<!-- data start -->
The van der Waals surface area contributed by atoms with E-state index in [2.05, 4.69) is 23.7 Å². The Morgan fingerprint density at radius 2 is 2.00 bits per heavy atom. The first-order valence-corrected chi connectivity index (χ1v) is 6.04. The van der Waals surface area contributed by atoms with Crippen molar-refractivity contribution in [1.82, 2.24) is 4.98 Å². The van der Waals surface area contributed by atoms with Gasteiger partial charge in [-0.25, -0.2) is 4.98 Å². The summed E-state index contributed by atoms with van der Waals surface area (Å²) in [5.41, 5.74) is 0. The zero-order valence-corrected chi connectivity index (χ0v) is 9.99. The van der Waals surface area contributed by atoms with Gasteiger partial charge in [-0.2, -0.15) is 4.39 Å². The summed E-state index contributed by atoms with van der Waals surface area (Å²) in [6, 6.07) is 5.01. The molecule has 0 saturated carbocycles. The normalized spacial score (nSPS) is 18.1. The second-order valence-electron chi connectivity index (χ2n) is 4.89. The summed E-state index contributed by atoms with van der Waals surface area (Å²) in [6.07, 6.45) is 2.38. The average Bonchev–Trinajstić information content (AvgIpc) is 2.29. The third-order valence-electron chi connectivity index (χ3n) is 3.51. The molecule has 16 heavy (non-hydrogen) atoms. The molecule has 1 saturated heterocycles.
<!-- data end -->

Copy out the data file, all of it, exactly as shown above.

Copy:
The van der Waals surface area contributed by atoms with E-state index in [2.05, 4.69) is 23.7 Å². The Morgan fingerprint density at radius 2 is 2.00 bits per heavy atom. The first-order valence-corrected chi connectivity index (χ1v) is 6.04. The van der Waals surface area contributed by atoms with Crippen molar-refractivity contribution in [1.82, 2.24) is 4.98 Å². The van der Waals surface area contributed by atoms with Gasteiger partial charge in [-0.25, -0.2) is 4.98 Å². The summed E-state index contributed by atoms with van der Waals surface area (Å²) in [5.41, 5.74) is 0. The zero-order valence-corrected chi connectivity index (χ0v) is 9.99. The van der Waals surface area contributed by atoms with Gasteiger partial charge in [-0.2, -0.15) is 4.39 Å². The summed E-state index contributed by atoms with van der Waals surface area (Å²) in [6, 6.07) is 5.01. The molecule has 0 saturated carbocycles. The normalized spacial score (nSPS) is 18.1. The second-order valence-electron chi connectivity index (χ2n) is 4.89. The summed E-state index contributed by atoms with van der Waals surface area (Å²) in [6.07, 6.45) is 2.38. The average Bonchev–Trinajstić information content (AvgIpc) is 2.29. The third-order valence-electron chi connectivity index (χ3n) is 3.51. The molecule has 16 heavy (non-hydrogen) atoms. The molecule has 1 saturated heterocycles.